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Pat McAfee claims notable ESPN executive is 'sabotaging' his show

Pat McAfee claims notable ESPN executive is ‘sabotaging’ his show

Tooba Shakir 4 months ago 0 1

Pat McAfee is now in the business of making headlines, post-NFL career.

He’s become one of the most prominent names in all of sports media and has become Aaron Rodgers‘ go-to guy.

That’s landed both the New York Jets quarterback and McAfee in some hot water recently (more on that later), but one thing is clear — while McAfee has developed a cult following, plenty also hate him.

The former NFL punter sports analyst has even made note that he isn’t sure of his future on ESPN’s “College GameDay” because of the naysayers he has.

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Pat McAfee at the Cotton Bowl

ESPN analyst Pat McAfee reacts prior to a game between the Missouri Tigers and Ohio State Buckeyes during the Goodyear Cotton Bowl at AT&T Stadium in Arlington, Texas, on Dec. 29, 2023.

But one of those naysayers, McAfee believes, is somebody at ESPN, which simulcasts his show.

McAfee said that someone rather important at the network is trying to “sabotage” him and the show, name-dropping executive senior vice president of studio and event production Norby Williamson.

“There are folks actively trying to sabotage us from within ESPN. More specifically, I believe Norby Williamson is the guy attempting to sabotage our program. I’m not 100% sure — that is just seemingly the only human that has information, and then somehow that information gets leaked and it’s wrong, and then it sets a narrative of what our show is,” McAfee said on Friday’s show, which was being broadcast on the network.

“And then are we just going to combat that from a rat every single time?”

McAfee noted a “sabotage attempt” in which someone tried to release inaccurate ratings of the show because they were made public.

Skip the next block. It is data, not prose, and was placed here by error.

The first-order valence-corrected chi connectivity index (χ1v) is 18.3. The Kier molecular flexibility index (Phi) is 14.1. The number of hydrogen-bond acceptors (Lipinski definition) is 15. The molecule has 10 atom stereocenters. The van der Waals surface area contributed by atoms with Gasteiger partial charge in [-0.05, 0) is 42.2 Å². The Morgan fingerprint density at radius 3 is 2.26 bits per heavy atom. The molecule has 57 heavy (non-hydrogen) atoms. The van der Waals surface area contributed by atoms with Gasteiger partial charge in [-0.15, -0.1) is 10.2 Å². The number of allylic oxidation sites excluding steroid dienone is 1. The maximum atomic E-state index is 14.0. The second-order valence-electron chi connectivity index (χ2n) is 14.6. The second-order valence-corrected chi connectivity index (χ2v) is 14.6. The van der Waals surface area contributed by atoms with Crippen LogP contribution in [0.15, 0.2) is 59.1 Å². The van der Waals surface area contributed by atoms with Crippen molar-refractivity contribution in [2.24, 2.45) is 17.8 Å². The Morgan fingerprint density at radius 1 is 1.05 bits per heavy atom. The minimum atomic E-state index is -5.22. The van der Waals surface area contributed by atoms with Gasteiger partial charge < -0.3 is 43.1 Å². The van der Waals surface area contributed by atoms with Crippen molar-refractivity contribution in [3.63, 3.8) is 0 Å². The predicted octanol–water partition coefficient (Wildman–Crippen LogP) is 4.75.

“it’s been happening basically this entire season from some people who didn’t necessarily love the old addition of the ‘Pat McAfee Show’ to the ESPN family,” he continued, citing “anonymous” quotes in other outlets.

McAfee said he and Williamson have “zero respect” for each other.

ESPN logo

The ESPN logo, displayed on a phone screen, and a basketball are seen in a photo taken in Krakow, Poland, on Dec. 1, 2022.  (Jakub Porzycki/NurPhoto via Getty Images)

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“That guy left me in his office for 45 minutes and no-showed me in 2018, so this guy has had zero respect for me, and in return, same thing back to him for a long time,” he said.

But even with the “rat,” McAfee said his show is “still growing somehow.”

“So we’re very thankful. I think we’re doing it right. We’re trying to do it as right as possible. We have good intentions every single time we come in here. We don’t always get it right, but motherf—ers been getting it wrong for a long time in this specific field. Long time,” he said.

“We’re having a good time. We’re lucky to do this, obviously. Sports are amazing. They’re supposed to unify. If you look at our demo, I think we’re one of the most unified shows that’s ever been allowed on TV from political backgrounds, religion backgrounds. These ratings are stupid, who knows what they actually mean, but we’re thankful that a lot of people allegedly watch our show.”

ESPN declined comment.

Pat McAfee in the Royal Rumble

Pat McAfee is introduced prior to the WWE Royal Rumble at the Alamodome in San Antonio on Jan. 28, 2023.  (Alex Bierens de Haan/Getty Images)

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The show put itself in hot water this week when Rodgers, a weekly guest on the program, said that Jimmy Kimmel should be “really hoping [the Jeffrey Epstein list] doesn’t come out.”

McAfee, a former Indianapolis Colts punter, equated the comments Rodgers made as an attempt to “talk s—” and apologized for “being a part of” the drama that came about afterward.

“We obviously don’t like the fact that we’re associated with anything negative ever. We like our show to be an uplifting one. A happy one. A fun one. But it’s because we talk s— and try to make light of everything, some things obviously people get very p—ed off about, especially when they’re that serious of allegations,” he said.

Pat McAfee at the 'Quarterback' premiere

Pat McAfee attends the Los Angeles premiere of Netflix’s “Quarterback” at Tudum Theater in Hollywood, California, on July 11, 2023. (JC Olivera/Getty Images)

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McAfee added, “Hopefully those two will be able to settle this.”

ESPN apologized for Rodgers’ comments earlier Friday.

“Aaron made a dumb and factually inaccurate joke about Jimmy Kimmel. It should never have happened. We all realized that in the moment,” ESPN senior vice president of digital and studio production Mike Foss said, via Front Office Sports.

Fox News’ Ryan Gaydos contributed to this report.

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